EU accuses Google of abusing its power

The European Union has accused Google of prioritising its own products and links in search results

The European Union has issued a Statement of Objections, alleging that Google’s search results are anti-competitive.

The competition commissioner, Margrethe Vestager, said that Google’s promotion of its own links was an abuse of its dominance in the search market.

"I'm concerned that Google has artificially boosted its presence in the comparison shopping market with the result that consumers may not necessarily see what's most relevant for them, or that competitors may not get the the commercial opportunity that their innovative services deserve," Vestager said in a press conference.

The commissioner also said that she was launching into investigation into Android and Google’s bundled apps.

Google now has ten weeks to respond to the allegations, but if found to be in breach of EU regulations, could face hefty fines and be forced to restructure its business model in Europe.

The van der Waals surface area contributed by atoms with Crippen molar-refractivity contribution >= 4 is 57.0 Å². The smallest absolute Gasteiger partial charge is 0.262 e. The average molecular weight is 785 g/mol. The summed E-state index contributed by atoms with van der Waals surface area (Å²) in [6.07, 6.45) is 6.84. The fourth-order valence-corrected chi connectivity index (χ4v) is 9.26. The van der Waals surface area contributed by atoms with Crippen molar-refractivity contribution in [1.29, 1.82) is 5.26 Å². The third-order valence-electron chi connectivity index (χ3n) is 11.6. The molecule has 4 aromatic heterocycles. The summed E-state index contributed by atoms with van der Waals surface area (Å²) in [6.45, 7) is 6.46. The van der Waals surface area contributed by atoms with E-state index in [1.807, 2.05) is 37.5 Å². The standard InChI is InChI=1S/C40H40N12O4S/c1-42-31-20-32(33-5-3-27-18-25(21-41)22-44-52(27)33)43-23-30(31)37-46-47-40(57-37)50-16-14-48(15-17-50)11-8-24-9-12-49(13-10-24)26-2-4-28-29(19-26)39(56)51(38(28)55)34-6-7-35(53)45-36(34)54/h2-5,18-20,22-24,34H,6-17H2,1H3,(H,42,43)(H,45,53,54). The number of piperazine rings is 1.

Google was quick to address the allegations, laying out an argument which claimed that users had more choice than ever before.

“Any economist would say that you typically do not see a ton of innovation, new entrants or investment in sectors where competition is stagnating - or dominated by one player,” said Amit Singhal, senior vice president, Google Search. “Yet that is exactly what’s happening in our world.”

“It’s why we respectfully but strongly disagree with the need to issue a Statement of Objections and look forward to making our case over the weeks ahead.” 

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